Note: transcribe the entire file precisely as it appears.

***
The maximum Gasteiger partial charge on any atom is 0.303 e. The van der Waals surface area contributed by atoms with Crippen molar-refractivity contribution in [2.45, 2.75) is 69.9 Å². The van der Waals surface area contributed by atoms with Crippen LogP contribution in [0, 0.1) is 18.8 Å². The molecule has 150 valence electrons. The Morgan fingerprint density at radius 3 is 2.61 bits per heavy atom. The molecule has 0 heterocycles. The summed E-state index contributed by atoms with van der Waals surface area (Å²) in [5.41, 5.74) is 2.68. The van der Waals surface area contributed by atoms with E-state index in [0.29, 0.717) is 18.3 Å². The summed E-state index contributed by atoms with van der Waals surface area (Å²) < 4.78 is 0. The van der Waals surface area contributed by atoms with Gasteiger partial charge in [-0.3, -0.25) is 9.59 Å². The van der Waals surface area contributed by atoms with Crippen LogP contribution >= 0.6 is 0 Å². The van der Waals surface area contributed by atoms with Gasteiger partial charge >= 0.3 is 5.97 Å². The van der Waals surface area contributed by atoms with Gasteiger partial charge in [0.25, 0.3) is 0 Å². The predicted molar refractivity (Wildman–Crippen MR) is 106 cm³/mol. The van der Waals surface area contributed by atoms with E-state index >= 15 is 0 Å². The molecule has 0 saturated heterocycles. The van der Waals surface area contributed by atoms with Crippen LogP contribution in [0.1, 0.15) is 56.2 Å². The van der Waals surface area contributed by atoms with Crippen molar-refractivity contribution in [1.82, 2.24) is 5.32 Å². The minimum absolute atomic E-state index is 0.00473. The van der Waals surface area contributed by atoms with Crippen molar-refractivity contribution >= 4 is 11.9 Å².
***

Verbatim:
The maximum Gasteiger partial charge on any atom is 0.303 e. The van der Waals surface area contributed by atoms with Crippen molar-refractivity contribution in [2.45, 2.75) is 69.9 Å². The van der Waals surface area contributed by atoms with Crippen LogP contribution in [0, 0.1) is 18.8 Å². The molecule has 150 valence electrons. The Morgan fingerprint density at radius 3 is 2.61 bits per heavy atom. The molecule has 0 heterocycles. The summed E-state index contributed by atoms with van der Waals surface area (Å²) in [5.41, 5.74) is 2.68. The van der Waals surface area contributed by atoms with E-state index in [0.29, 0.717) is 18.3 Å². The summed E-state index contributed by atoms with van der Waals surface area (Å²) < 4.78 is 0. The van der Waals surface area contributed by atoms with Gasteiger partial charge in [-0.3, -0.25) is 9.59 Å². The van der Waals surface area contributed by atoms with Crippen LogP contribution >= 0.6 is 0 Å². The van der Waals surface area contributed by atoms with Gasteiger partial charge >= 0.3 is 5.97 Å². The van der Waals surface area contributed by atoms with Gasteiger partial charge in [0.25, 0.3) is 0 Å². The predicted molar refractivity (Wildman–Crippen MR) is 106 cm³/mol. The van der Waals surface area contributed by atoms with E-state index >= 15 is 0 Å². The molecule has 0 saturated heterocycles. The van der Waals surface area contributed by atoms with Crippen LogP contribution in [0.1, 0.15) is 56.2 Å². The van der Waals surface area contributed by atoms with Crippen molar-refractivity contribution in [1.82, 2.24) is 5.32 Å². The minimum absolute atomic E-state index is 0.00473. The van der Waals surface area contributed by atoms with Crippen molar-refractivity contribution >= 4 is 11.9 Å².